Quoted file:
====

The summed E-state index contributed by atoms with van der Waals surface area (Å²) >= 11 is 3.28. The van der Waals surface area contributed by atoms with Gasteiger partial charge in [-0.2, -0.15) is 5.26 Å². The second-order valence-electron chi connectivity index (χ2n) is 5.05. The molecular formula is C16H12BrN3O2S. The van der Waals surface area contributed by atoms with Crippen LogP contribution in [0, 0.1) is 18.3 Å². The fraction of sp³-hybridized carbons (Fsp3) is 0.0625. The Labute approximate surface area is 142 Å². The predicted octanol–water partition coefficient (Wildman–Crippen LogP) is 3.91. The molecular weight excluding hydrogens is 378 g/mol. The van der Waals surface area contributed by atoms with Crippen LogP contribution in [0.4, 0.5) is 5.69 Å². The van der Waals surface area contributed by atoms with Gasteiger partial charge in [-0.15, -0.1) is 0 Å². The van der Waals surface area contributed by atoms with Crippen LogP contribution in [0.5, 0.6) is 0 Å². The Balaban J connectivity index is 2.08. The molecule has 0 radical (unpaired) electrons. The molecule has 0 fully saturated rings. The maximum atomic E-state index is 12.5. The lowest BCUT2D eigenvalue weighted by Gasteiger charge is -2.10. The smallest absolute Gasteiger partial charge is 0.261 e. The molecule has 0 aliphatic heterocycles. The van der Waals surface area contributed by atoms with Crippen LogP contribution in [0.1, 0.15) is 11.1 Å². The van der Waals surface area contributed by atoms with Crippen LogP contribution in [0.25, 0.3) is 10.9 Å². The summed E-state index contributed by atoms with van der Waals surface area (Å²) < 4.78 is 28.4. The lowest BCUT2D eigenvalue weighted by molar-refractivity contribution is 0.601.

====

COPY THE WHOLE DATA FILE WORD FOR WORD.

The summed E-state index contributed by atoms with van der Waals surface area (Å²) >= 11 is 3.28. The van der Waals surface area contributed by atoms with Gasteiger partial charge in [-0.2, -0.15) is 5.26 Å². The second-order valence-electron chi connectivity index (χ2n) is 5.05. The molecular formula is C16H12BrN3O2S. The van der Waals surface area contributed by atoms with Crippen LogP contribution in [0, 0.1) is 18.3 Å². The fraction of sp³-hybridized carbons (Fsp3) is 0.0625. The Labute approximate surface area is 142 Å². The predicted octanol–water partition coefficient (Wildman–Crippen LogP) is 3.91. The molecular weight excluding hydrogens is 378 g/mol. The van der Waals surface area contributed by atoms with Crippen LogP contribution in [0.4, 0.5) is 5.69 Å². The van der Waals surface area contributed by atoms with Gasteiger partial charge in [-0.15, -0.1) is 0 Å². The van der Waals surface area contributed by atoms with Crippen LogP contribution in [0.5, 0.6) is 0 Å². The Balaban J connectivity index is 2.08. The molecule has 0 radical (unpaired) electrons. The molecule has 0 fully saturated rings. The maximum atomic E-state index is 12.5. The lowest BCUT2D eigenvalue weighted by Gasteiger charge is -2.10. The smallest absolute Gasteiger partial charge is 0.261 e. The molecule has 0 aliphatic heterocycles. The van der Waals surface area contributed by atoms with Crippen LogP contribution in [0.1, 0.15) is 11.1 Å². The van der Waals surface area contributed by atoms with Crippen LogP contribution in [0.25, 0.3) is 10.9 Å². The summed E-state index contributed by atoms with van der Waals surface area (Å²) < 4.78 is 28.4. The lowest BCUT2D eigenvalue weighted by molar-refractivity contribution is 0.601.